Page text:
Is it any good? This is the 52nd offering from the Disney studio and it continues their recent attempts to blend their traditional story-telling concepts with a fresher post-modern spin on proceedings. As such, it has a lot of fun subverting the Disney princess cliches, with several characters aghast at the idea of marrying a handsome prince you've just met, a plot which twists the hoary old 'true love' scenario rather neatly, and which also serves up a more sympathetic take on the 'evil queen' character. For all that, though, this doesn't quite slide smoothly into the top tier of Disney. The idea of true love between female characters (not that type of love, you filthy-minded brutes) was something tackled to better and more emotional effect in Pixar's Brave, and Elsa gets rather short-changed by the writing here, which doesn't give her quite as satisfying a character arc as Anna. On the sidelines, the supporting characters provide some chuckles, but are otherwise rather thinly sketched, whilst the film is lacking a really memorable villain to heighten tension as it reaches its climax. It also leans a bit too often on songs to tell the story - one or two of the more forgettable songs could easily have been dropped, although admittedly the Oscar-winning 'Let it Go' sequence is an absolutely brilliant show-stopper. Overall, it's a perfectly acceptable addition to the Disney ranks, but it failed to melt my heart entirely, probably due to the splinters of broken troll-mirror in my heart and my eye.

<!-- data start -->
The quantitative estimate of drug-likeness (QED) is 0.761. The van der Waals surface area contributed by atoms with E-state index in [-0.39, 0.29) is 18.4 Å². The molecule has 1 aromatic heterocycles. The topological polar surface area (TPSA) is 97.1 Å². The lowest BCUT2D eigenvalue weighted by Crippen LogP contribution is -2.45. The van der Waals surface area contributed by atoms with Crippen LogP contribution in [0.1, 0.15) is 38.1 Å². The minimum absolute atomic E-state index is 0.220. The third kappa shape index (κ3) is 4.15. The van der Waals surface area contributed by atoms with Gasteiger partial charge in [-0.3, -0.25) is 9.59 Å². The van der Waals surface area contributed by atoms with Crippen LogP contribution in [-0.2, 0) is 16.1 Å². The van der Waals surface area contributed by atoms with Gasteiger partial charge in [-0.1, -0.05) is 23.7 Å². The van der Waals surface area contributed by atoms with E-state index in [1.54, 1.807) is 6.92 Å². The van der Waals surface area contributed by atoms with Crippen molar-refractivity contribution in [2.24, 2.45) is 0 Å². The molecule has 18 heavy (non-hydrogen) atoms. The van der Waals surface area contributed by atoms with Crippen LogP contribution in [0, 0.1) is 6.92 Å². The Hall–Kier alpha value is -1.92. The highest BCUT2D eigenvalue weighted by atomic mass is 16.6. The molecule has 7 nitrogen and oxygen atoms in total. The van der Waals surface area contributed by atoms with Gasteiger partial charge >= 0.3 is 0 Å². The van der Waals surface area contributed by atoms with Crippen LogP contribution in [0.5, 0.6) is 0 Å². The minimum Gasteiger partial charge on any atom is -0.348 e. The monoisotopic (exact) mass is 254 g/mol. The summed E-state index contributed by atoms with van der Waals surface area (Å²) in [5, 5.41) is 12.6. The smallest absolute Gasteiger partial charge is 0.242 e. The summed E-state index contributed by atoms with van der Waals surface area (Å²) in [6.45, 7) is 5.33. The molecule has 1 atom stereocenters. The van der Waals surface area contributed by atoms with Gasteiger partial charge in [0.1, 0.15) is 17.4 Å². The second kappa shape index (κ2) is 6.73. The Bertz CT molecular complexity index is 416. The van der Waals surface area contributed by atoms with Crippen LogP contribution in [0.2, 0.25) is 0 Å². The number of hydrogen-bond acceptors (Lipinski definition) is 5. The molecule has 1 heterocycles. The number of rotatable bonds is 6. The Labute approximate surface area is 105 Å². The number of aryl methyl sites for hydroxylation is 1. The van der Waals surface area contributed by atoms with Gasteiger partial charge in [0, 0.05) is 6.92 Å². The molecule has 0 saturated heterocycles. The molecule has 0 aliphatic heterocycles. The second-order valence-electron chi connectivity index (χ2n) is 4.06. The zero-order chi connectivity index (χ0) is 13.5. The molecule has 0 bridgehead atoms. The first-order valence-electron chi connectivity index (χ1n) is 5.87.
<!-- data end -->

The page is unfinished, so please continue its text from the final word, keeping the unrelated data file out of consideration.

I don't trust you. What do others think? I think it's fair to say it was well-liked. At the time of writing it has become the most successful animated film of all-time and has broken the fabled $1 billion mark at the box-office, as well as pocketing an Oscar for Best Animated Film. Although I could have done without a couple of the songs, it is fairly obvious that inclusion was done with half an eye on bringing the story to Broadway - expect a musical version sometime soon. Speaking of which, Elsa is voiced by Idina Menzel, who played the Wicked Witch of the West in the hit musical Wicked - anyone familiar with that show will note the similarities in how the so-called evil character is treated sympathetically. Finally, for all the rapturous acclaim, there have been one or two, including myself, who wondered why they just didn't make a straight adaptation of The Snow Queen - it's a brilliant story.
What's it about? Grace (Brie Larson) is a supervisor at a foster care facility for troubled teenagers. When she forms a close bond with new arrival Jayden (Kaitlyn Dever) it impacts upon both her future and her past.